The FBI has assassinated more than a dozen of Islamic State's (IS) most influential social media experts who incited followers to commit terrorist atrocities in the Western world, it has been claimed.

An American and allied forces campaign, aimed at tackling online extremism, targeted a cell known as "the Legion" in a coordinated and secretive mission to undermine IS's (Daesh) ability to incite attacks by its followers across the globe.

While American military, intelligence and law enforcement officials acknowledge the group's potent social media influence, they believe their efforts against "the Legion" have significantly reduced IS's capabilities to order and inspire attacks in Europe and the US.

Junaid Hussain, from Birmingham, led the group as one of its most influential hackers and online recruiters, according to the New York Times.

The 21-year-old was targeted in 2015 by armed drones in eastern Syria, killing him as he exited an internet cafe in Raqqa.

Initially, the threat of "the Legion" was considered to be at a law enforcement level. However, last year, the FBI stepped up its monitoring of the cell, according to officials.

While allied forces in Syria took aim at the group in a series of drone strikes, the FBI analysed their social media reach, pinpointing who had been inspired to take action and making nearly 100 subsequent arrests.

Many of the arrests were of people who had been in direct contact with "the Legion" on social media. Others had connections with Hussain and Reyaad Khan, another British leader of the group, Andrew McCabe, deputy director of the FBI told the New York Times.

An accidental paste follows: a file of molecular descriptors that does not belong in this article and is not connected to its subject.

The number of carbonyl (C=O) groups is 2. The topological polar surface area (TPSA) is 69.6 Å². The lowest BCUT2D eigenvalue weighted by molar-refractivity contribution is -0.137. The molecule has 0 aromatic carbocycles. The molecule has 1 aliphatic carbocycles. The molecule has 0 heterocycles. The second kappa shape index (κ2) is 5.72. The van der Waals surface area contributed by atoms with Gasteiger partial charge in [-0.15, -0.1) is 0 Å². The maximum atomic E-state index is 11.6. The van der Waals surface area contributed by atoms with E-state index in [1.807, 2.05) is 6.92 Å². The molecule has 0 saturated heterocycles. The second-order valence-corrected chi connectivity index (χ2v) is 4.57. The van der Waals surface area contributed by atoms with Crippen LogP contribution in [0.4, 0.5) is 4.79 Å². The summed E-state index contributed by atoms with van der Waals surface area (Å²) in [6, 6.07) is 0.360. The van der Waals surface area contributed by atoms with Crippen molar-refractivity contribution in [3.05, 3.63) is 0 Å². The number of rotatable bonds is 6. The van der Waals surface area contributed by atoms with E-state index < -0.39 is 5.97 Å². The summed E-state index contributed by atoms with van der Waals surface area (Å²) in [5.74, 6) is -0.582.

In March 2015, Hussain and Khan's group was responsible for posting the names and addresses of military officials with the message: "Kill them in their own lands, behead them in their own homes, stab them to death as they walk their streets thinking they are safe."

Court records show Hussain was in touch with at least four men in four different states, urging them to commit attacks and fuel violence.

Hussain encouraged Usaamah Abdullah Rahim, who was killed by the FBI in 2015, to behead Pamela Geller, a conservative blog author. A mission he did not fulfil.

Other members of "the Legion" were also inciting violence online. Another Briton, Raphael Hostey, urged 19-year-old Mohammed Hamzah Khan from Illinois to travel to Syria, however he was stopped with his two younger siblings by the FBI.

According to a senior American law enforcement official, the spring and summer of 2015 was a "nightmare" for the FBI after a string of attacks left the bureau overstretched and under strain.

FBI director, James B Comey, told the New York Times the bureau was struggling to keep up with the fast-moving pace of the evolving threat, forcing it to move criminal officers to surveillance squads.

Months of drone strikes by American and British forces followed, killing Hostey in May and Khan some months later.

An Australian, Neil Prakash, was targeted in a strike around the same time. However, he survived the attack. According to a military official, he was arrested recently by an undisclosed Middle Eastern Government.

IS has been slow to replace "the Legion" and American officials have expressed surprise at its failure to replace hackers such as Hussain.

However, the Bureau says it's still working hard to fight the group's work, even after "the Legion" has been neutralised.

"We are still dealing with the repercussions of that development and that recruitment of that network to this day," the FBI's Mr McCabe told the the New York Times.